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The most important photographer in Hungerford was Albert Parsons. There is a separate section devoted to Albert Parsons and his work.

In addition to Albert Parsons, there were several other photographers and publishers, including:

- Ernest Barnard

- Freeman Brothers

- Samuel Hawkes

- Frederick Jessett

- Alfred Lane

- William Mapson

- William Softley Parry

- Others outside Hungerford who took Hungerford views

Ernest Barnard:

Ernest Barnard published local photographs from his premises at what is now 21 High Street between c1906 and 1918. He bought the single tenement (now 20, 21 and 22 High Street) between the Town Hall and Church Street in c1896 when Killick & Church moved down the street to 17 High Street. He opened a house furniture shop, and later, c1900, converted the premises by re-fronting into three shops. Miss Annie Barnard ran the stationers shop in 1903 (Kelly Directory), but 1911-1939 the stationers was in the name of Ernest Barnard. Bessie and Minnie Barnard ran the tobacconists, toy shop and stationers from 1939 until they passed it on to their nephew Douglas Barnard and his wife. It is said that all three Barnards lived in Rossmore, Park Street with another sister! The property was eventually demolished in 1972 before re-development some years later. The site of the stationers is now Rayners Opticians.

Freeman Brothers:

Freeman Brothers, at 5 Bridge Street, took over the property c1891, when Kelly Directory lists them as tobacconists, fishing tackle, fancy dealers, collector of assessed & income taxes. The 1896 Commoners List has Thomas Gray Freeman as owner. The late Mr E.L. "Jim" Davis said that Freeman's was initially run by Mr. & Mrs. Freeman. They specialised producing books of local views - his lithographic series in 1903 & his photographic series in 1910. Later business run by their two daughters, Miss Emily & Miss Edith. Both fished, tied own flies & were experts on wild flowers. Before their retirement (c1939), they sublet 5 Bridge Street as the Red Stores.(original source: Mills sisters: Elsie and Minnie, 9 Croft Villa). Ray and Jan Baigent ran the Children's Shop and later Options (florists), until it closed in March 2008. The shop is currently (2009) unused.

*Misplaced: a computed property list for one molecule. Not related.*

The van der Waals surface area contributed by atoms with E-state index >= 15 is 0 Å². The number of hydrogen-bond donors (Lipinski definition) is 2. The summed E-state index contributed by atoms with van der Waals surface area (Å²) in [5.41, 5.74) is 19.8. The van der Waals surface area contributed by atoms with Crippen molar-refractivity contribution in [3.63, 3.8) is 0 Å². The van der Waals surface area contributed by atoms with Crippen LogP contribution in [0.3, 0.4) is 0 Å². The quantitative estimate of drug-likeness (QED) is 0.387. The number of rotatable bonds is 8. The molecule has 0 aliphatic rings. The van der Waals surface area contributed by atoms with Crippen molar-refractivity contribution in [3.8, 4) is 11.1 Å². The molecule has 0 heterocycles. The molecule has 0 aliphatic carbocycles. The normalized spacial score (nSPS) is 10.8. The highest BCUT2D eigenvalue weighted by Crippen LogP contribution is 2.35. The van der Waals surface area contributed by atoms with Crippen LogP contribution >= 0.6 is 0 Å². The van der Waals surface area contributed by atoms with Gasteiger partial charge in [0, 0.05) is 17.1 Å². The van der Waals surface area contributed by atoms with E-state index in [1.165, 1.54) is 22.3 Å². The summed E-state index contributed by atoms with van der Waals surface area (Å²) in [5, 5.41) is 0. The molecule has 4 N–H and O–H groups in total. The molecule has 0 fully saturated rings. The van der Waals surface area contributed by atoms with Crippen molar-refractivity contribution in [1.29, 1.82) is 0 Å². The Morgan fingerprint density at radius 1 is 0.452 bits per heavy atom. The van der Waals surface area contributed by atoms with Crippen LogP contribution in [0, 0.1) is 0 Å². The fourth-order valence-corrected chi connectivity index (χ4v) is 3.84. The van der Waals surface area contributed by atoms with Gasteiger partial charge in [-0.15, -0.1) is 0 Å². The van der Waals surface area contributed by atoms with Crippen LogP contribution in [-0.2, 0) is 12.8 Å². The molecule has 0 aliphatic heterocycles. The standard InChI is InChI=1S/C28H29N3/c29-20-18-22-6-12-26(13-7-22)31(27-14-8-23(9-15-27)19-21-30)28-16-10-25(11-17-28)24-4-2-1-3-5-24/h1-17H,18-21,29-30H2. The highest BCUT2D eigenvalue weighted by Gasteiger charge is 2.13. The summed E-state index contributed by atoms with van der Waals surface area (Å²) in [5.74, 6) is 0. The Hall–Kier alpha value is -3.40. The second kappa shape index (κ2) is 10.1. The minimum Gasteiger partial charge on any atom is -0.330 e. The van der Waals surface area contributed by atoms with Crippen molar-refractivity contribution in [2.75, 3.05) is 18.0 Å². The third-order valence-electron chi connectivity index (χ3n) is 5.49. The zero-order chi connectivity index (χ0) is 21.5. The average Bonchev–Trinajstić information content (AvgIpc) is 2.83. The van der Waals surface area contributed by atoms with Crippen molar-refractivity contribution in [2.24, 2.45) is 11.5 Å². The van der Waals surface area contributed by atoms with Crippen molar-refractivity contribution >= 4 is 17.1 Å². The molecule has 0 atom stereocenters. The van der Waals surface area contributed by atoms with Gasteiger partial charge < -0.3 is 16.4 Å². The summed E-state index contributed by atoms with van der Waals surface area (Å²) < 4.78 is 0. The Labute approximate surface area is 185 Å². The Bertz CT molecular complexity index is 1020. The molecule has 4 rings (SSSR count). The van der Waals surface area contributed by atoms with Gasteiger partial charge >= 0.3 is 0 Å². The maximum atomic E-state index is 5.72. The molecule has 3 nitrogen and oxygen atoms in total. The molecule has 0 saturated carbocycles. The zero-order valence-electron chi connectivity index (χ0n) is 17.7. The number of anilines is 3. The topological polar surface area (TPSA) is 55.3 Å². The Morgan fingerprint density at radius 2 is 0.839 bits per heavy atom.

Note - the advertisement shown in the Photo Gallery (showing 8 & 9 Bridge Street) does not match modern house numbering.

Samuel Hawkes:

Samuel Hawkes, was a photographer, hairdresser and tobacconist in 3 & 4 High Street (now the Tutti Pole Tea Shop) between c1881 and c1920. He was also agent for Sutton & Co., carriers.

Frederick Jessett:

Frederick Jessett of Eddington published photographs for a short period between c1907-1908.

Alfred Lane is recorded in the census of 1871 as "hairdresser and photographer". He was aged 34 years, and living at 4 Bridge Street. Nothing further is yet known of this very early Hungerford photographer.

See Alfred Lane Photo Gallery.

The business was taken over by William Softley Parry in 1877.

William Mapson:

William Mapson From 1891 Kelly Directory has William Mapson as watchmaker. It is likely that this was at 30 High Street (having taken over the business from James Woodham), as he was certainly owner and occupant in the Commoner's List of 1896. He also published photographs (both here and at Pewsey) between c1898-1917. In many, the photograph mounts are stamped "Mapson & Son, Hungerford and Pewsey".